The /usr/sbin/halt Command

You use the halt command when the system must be stopped immediately and it is acceptable not to warn current users. The halt command shuts down the system without delay and does not warn other users on the system of the shutdown.

The /usr/sbin/reboot Command

You use the reboot command to shut down a single-user system and bring it into multi-user state. reboot does not warn other users on the system of the shutdown.

The Solaris reboot, poweroff, and halt commands stop the processor and synchronize the disks, but they perform unconditional shutdown of system processes. These commands are not recommended because they do not shut down any services and unmount any remaining file systems. They will, however, attempt to kill active processes with a SIGTERM, but the services will not be shut down cleanly. Stopping the services without doing a clean shutdown should only be done in an emergency or if most of the services are already stopped.

The speed of such a reboot is useful in certain circumstances, such as when you’re rebooting from the single-user run state. Also, the capability to pass arguments to OpenBoot via the reboot command is useful. For example, this command reboots the system into run level s and reconfigures the device tables:

reboot -- -rs

The /usr/sbin/poweroff Command

The poweroff command is equivalent to the init 5 command. As with the reboot and halt commands, the poweroff command synchronizes the disks and immediately shuts down the system, without properly shutting down services and unmounting all file systems. Users are not notified of the shutdown. If the hardware supports it, the poweroff command also turns off power.

Stopping the System for Recovery Purposes

Occasionally, a system might not respond to the init commands described earlier in this chapter. A system that doesn’t respond to anything, including reboot or halt, is called a "crashed" or "hung" system. If you try to use the commands discussed in the preceding sections but get no response, on non-USB style keyboards, you can press Stop+A or L1+A to get back to the boot PROM. (The specific Stop key sequence depends on your keyboard type.) On terminals connected to the serial port, you can press the Break key, as described in the section "Accessing the OpenBoot Environment," earlier in this chapter.

Some OpenBoot systems provide the capability of commanding OpenBoot by means of pressing a combination of keys on the system’s keyboard, referred to as a keyboard chord or key combination. These keyboard chords are described in Table 3.28. When issuing any of these commands, you press the keys immediately after turning on the power to your system, and you hold down the keys for a few seconds until the keyboard light-emitting diodes (LEDs) flash. It should be noted, however, that these keyboard chords only work on non-USB keyboards and not USB style keyboards.

Table 3.28 Keyboard Chords




Bypasses the POST. This command does not depend on the security mode. (Note that some systems bypass the POST as a default; in such cases, you use Stop+D to start the POST.)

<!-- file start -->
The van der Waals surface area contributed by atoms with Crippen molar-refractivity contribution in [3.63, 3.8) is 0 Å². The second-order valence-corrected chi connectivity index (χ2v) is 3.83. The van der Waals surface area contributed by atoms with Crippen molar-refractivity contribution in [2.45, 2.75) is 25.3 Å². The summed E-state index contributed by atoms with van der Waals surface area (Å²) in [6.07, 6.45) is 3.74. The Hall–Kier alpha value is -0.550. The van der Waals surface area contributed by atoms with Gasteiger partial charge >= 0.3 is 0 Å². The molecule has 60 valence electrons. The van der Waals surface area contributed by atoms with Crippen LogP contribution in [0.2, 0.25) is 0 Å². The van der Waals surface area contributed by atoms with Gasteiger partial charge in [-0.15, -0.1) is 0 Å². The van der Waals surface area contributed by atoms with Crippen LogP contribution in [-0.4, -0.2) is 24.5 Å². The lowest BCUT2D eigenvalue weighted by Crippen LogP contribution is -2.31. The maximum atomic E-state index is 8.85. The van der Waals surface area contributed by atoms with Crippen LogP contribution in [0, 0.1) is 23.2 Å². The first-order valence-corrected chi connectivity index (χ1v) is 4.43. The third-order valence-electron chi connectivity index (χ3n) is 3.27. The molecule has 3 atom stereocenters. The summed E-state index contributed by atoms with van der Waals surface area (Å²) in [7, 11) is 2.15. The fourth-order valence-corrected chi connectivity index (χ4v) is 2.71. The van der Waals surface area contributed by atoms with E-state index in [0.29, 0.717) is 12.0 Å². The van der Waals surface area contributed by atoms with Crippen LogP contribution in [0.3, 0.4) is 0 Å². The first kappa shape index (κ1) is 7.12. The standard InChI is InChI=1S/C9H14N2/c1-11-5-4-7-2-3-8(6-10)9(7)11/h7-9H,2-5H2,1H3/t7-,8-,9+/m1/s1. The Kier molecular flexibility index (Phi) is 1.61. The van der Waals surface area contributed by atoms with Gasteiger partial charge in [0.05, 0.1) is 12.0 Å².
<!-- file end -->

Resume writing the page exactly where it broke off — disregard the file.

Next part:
Interrupts any program currently running and puts the system at the OpenBoot prompt, ready to accept OpenBoot PROM commands.


Enters diagnostic mode (sets the diag-switch? variable to true).


Enters Forth on the ttya port instead of probing. Uses fexit to continue with the initialization sequence. This chord is useful if hardware is broken.


Resets the contents of NVRAM to the default values.

To change the default abort sequence on the keyboard, you need to edit the /etc/default/ kbd file. In that file, you can enable and disable keyboard abort sequences, and change the keyboard abort sequence. After modifying this file, you issue the kbd -i command to update the keyboard defaults.

The process of breaking out of a hung system is described in Step by Step 3.7.


3.7 Breaking Out of a Hung System

  1. Use the abort key sequence for your system (Stop+A or L1+A).
  2. The monitor displays the ok PROM prompt.

  3. Type the sync command to manually synchronize the file systems:
  4. ok sync

    The sync procedure synchronizes the file systems and is necessary to prevent corruption. During the sync process, the system will panic, synchronize the file systems, perform a crash dump by dumping the contents of kernel memory to disk, and finally perform a system reset to start the boot process.

  5. After you receive the login: message, log in and type the following to verify that the system is booted to the specified run level:
  6. # who -r
  7. The system responds with the following:
  8. run-level 3 Jun 9 09:19 3 0 S

Turning Off the Power to the Hardware

Only after shutting down the file systems should you turn off the power to the hardware. You turn off power to all devices after the system is shut down. If necessary, you should also unplug the power cables. When power can be restored, you use the process described in Step by Step 3.8 to turn on the system and devices.


3.8 Turning Off the Power

  1. Plug in the power cables.
  2. Turn on all peripheral devices, such as disk drives, tape drives, and printers.
  3. Turn on the CPU and monitor.